Irrigation water salinity also a major concern regarding secondary salinisation and crop production (Table 1). Saline water highly affects germination, chlorophyll content, growth yield characters of the crop. Due to high salinity of water osmotic and ion imbalance reduction in activation of enzyme responsible for the seed germination and also affects the total chlorophyll due to reduction in leaf pigments and membrane stability. Usually saline water highly influence root zone salinity [14].

EC (dS m−1)StatusTDS (mg l−1)
<0.7Fresh water – drinking and irrigation<500
0.7–3.0Slightly saline – irrigation500–2000
3.0–6.0Medium saline – suitable for high salt tolerant crops with proper management2000–4000
>6.0Highly saline – not suitable for irrigation4000
>14Very saline – secondary drainage water>9000
>45Brine – sea and industrial water>30,000

Table 1.

Irrigation water-salinity based classification.

5. Salinity effects

5.1 Effect on plant growth

The deficiency of ions, osmatic stress and oxidative stress to the plants. Under high saline condition for plants are not able to maintain osmotic balance leads to loss of turgidity, dehydration of cell due to higher saline environment movement of water from plant sap to soil in order to reduce the concentration gradient [15]. Due to ion toxicity and osmatic stress nutrient absorbed by mass flow greatly reduced. Due to high ion concentration affects soil osmatic potential which reduces the plant available water [16].

5.2 Effect on soil fertility

Soil nutrient availability and uptake affected by higher saline condition. Phosphorus can be affected by fixation of calcium phosphate (Ca-P) due to higher saline condition Ca ion activity is high [17]. N bioavailability and accumulation affected by soil salinity. The 25% of N requirement is fulfilled by N fixation. Soil salinity greatly reduces the N fixing rhizobacterial growth and spread due to lesser photosynthesis cause reduction in photoaccumulates [18]. Also, nitrification reduced by salinity cause increase in NH4 content which facilitates the loss of NH4 by volatilisation. Potassium uptake and assimilation affected by Na/Ca ratio cause reduction in K/Na ratio of the plant [19]. Salinity did not have much negative influence on micronutrient bio availability but solubility of micronutrients is little decreased in some conditions.

5.2.1 Nutrient ratios

More than concentration of the ions ratio of nutrient ions which greatly influence the bio availability and uptake of nutrient ions ratios like Na/Ca, Na/K, Ca/Mg and Cl/NO3 [19].


6. Saline soil management

6.1 Periodical monitoring and assessment by salinity mapping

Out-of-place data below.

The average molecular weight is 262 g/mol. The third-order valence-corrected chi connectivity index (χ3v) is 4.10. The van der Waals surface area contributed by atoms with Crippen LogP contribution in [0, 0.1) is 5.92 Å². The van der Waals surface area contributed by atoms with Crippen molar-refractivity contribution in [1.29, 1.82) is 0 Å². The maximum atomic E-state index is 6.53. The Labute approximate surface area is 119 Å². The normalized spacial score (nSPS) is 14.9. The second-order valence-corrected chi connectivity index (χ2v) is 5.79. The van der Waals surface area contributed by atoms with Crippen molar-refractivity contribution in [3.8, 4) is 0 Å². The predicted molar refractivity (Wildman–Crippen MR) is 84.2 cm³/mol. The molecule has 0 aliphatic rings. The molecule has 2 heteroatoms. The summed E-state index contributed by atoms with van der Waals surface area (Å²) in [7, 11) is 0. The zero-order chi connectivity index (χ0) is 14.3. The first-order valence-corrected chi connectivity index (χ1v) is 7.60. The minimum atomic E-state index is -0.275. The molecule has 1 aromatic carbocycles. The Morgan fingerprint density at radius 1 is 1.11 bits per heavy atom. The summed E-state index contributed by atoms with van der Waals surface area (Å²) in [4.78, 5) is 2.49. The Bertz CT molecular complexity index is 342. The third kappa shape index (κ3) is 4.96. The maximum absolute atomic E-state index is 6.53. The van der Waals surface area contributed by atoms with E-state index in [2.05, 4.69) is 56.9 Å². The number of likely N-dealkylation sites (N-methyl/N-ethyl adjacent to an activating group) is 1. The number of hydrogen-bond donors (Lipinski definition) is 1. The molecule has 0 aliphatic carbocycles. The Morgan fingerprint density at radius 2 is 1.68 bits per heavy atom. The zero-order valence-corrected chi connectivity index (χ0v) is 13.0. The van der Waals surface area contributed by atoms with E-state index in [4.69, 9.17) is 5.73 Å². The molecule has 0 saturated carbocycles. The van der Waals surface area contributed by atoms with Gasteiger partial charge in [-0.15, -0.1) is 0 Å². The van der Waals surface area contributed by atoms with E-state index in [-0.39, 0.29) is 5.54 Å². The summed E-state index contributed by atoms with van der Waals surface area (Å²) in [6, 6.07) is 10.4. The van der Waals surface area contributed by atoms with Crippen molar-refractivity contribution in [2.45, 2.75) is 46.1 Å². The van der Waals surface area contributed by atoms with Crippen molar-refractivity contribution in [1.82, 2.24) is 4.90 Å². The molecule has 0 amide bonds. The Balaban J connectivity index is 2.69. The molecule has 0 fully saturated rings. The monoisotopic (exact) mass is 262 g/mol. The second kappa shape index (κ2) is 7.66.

Various natural and anthropogenic factors which increase the deterioration, and severity of saline soil in order to reduce adverse effect, continuous monitoring and prediction is needed. Various quantitative and qualitative mapping done through multi-temporal and multi-spectral information from remote sensing is needed. Hyper spectral remote sensing: it is having number of narrow and continuous band provide a precise information about difference in halophytes and non halophytes and used to distinguish various salinity classes [20, 21, 22].

Number of indices used for measure salinity.


where NIR, near infrared reflectance; R, red band; B, blue band.

6.2 Physical management of saline soil

  1. Scrapping:Scrapping is followed in minimal land area where removal of salt accumulated topsoil in order to minimise the root zone salinity and temporary toxic effect of salinity.

  2. Subsoiling: soil in deep layers having less salt content compared to above layers subsoiling breaks the top custard soil and make more permeable.

  3. Deep ploughing: chisel plough is needed for deep ploughing in order to increases the permeability for better leaching.

  4. Levelling: Levelling is to get uniform leaching entire land should be levelled avoiding unnecessary wastage of water.

  5. Sand mixing:In heavy clay soil permeability was very less. Application and mixing of sand in soil having clay content 30–40% increases the permeability and get higher leaching efficiency.

  6. Leaching:Dissolve and translocate the soluble salts in downwards below 45–60 cm. Based on the water availability and soil types the leaching method differentiated into two types continuous leaching and intermittent leaching. Intermittent leaching is done by after drain of previous leaching water another application takes place which is followed in were the scarcity of good quality water.


where ECiw = electrical conductivity of irrigated water, ECdw = electrical conductivity of drainage water.

  1. vii. Mulching:Mulching with crop residues or live crops reduces the evaporation of moisture from the soil surface compared to barren soil. Its reduces the upward pull of salts from ground water table [23, 24, 25].

6.3 Chemical method

  1. Gypsum application: Gypsum application required only the Na content of the soil increased ESP more than 15 or pH more than 8 (saline sodic soil) for replaces the Na+ by Ca2+ and subsequent leaching of Na+.